Review of Consumer Credit law
Credit Contracts and Consumer Finance Act (CCCFA)
Making borrowing safer
When the Ministry of Business, Innovation and Employment (MBIE) reviewed the law about borrowing and lending, we heard that some Kiwis were facing problems. We asked for feedback on ways to fix them. We received 86 submissions and heard from consumers at a number of events. After considering these responses, the Government has decided to make the following law changes [PDF 214KB].
Interest and fees on high-cost loans will be limited to 100% of the amount borrowed (the loan principal). For example, if an individual borrows $500, they will never have to pay the lender back more than $1000, including all fees and interest.
Mobile traders will need to pass a 'fit and proper person' test, and register on the Financial Service Providers Register. ‘Do not knock’ stickers will be legally enforceable. This will lift professionalism in the sector and give consumers more power to refuse to engage with mobile traders.
Lenders will be required to prove (substantiate) that their fees are reasonable, if the Commerce Commission asks them to do so.
Key loan information will need to be shared with debtors at the start of debt collection activity.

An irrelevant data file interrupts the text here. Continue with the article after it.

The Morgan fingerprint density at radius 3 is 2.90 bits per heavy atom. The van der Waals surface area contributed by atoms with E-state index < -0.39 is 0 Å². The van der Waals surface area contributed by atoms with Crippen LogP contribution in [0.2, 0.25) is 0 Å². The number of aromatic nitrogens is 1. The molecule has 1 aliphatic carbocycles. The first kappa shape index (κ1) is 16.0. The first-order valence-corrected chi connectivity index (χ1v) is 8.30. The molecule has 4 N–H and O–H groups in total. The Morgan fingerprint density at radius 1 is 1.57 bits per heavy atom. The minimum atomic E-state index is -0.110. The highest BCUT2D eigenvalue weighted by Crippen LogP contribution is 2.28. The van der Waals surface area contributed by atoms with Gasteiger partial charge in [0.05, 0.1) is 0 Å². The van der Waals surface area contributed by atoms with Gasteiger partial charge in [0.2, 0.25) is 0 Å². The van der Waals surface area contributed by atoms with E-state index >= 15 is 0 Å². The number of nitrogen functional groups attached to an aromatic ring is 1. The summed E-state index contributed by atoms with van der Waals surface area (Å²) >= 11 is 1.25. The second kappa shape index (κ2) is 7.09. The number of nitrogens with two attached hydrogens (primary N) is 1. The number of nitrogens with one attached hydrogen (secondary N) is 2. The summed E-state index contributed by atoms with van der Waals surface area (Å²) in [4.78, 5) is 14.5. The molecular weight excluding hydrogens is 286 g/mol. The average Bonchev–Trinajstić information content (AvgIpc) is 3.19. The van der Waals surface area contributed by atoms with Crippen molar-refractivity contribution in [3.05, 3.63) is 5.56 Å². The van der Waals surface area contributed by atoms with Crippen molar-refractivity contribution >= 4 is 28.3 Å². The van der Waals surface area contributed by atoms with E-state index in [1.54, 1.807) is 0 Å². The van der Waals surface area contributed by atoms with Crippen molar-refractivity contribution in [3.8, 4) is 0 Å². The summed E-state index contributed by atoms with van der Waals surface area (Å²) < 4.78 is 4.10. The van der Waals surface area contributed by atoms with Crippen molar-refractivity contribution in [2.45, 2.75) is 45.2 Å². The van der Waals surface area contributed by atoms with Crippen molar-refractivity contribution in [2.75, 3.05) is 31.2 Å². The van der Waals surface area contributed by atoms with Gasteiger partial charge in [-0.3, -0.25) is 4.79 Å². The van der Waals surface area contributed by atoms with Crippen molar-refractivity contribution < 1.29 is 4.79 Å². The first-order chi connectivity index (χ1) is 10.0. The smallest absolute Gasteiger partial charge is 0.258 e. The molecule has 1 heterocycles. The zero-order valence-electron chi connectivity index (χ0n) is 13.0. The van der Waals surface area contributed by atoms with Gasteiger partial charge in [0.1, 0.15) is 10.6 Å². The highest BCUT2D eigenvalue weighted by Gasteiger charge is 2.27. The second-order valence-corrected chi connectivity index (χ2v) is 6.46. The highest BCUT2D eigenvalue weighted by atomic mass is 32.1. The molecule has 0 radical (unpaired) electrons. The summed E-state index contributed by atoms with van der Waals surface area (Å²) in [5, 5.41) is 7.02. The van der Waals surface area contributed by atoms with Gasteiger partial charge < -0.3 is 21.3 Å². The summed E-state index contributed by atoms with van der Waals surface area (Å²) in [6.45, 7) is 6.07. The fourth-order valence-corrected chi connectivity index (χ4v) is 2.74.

You can find more detailed information about these changes in the:
- Cabinet paper [PDF 355KB]
- Regulatory Impact Statement [PDF 1MB]
- Read information about the consultation which led to these changes.
We will be publishing submissions shortly.
What happens next?
New legislation will now be drafted. There will be more chances to have your say on these proposals when the draft law is in parliament.
We will work with stakeholders, including lenders and debt collection agencies, to:
- finalise the details of the new requirements around affordability assessments, advertising and debt collection disclosure.
- create additional guidance in the Responsible Lending Code.
Research on lender's advertising and disclosure practices
The desk-based study of lenders [PDF 729KB] for 2017/2018 provides comparative analysis on the lender landscape and common advertising and disclosure practices from before the 2015 reforms came into force, and two years afterwards.
It provides data to support policy analysis around questions like:
- How clear and responsible is lender advertising?
- What are lenders’ fees and interest rates, as disclosed on their websites?
- What kinds of content and themes are present in lender advertising?
- What is the number (and turnover) of lenders since 2015?
- What proportion of lenders are complying with registration and disputes resolution registration requirements?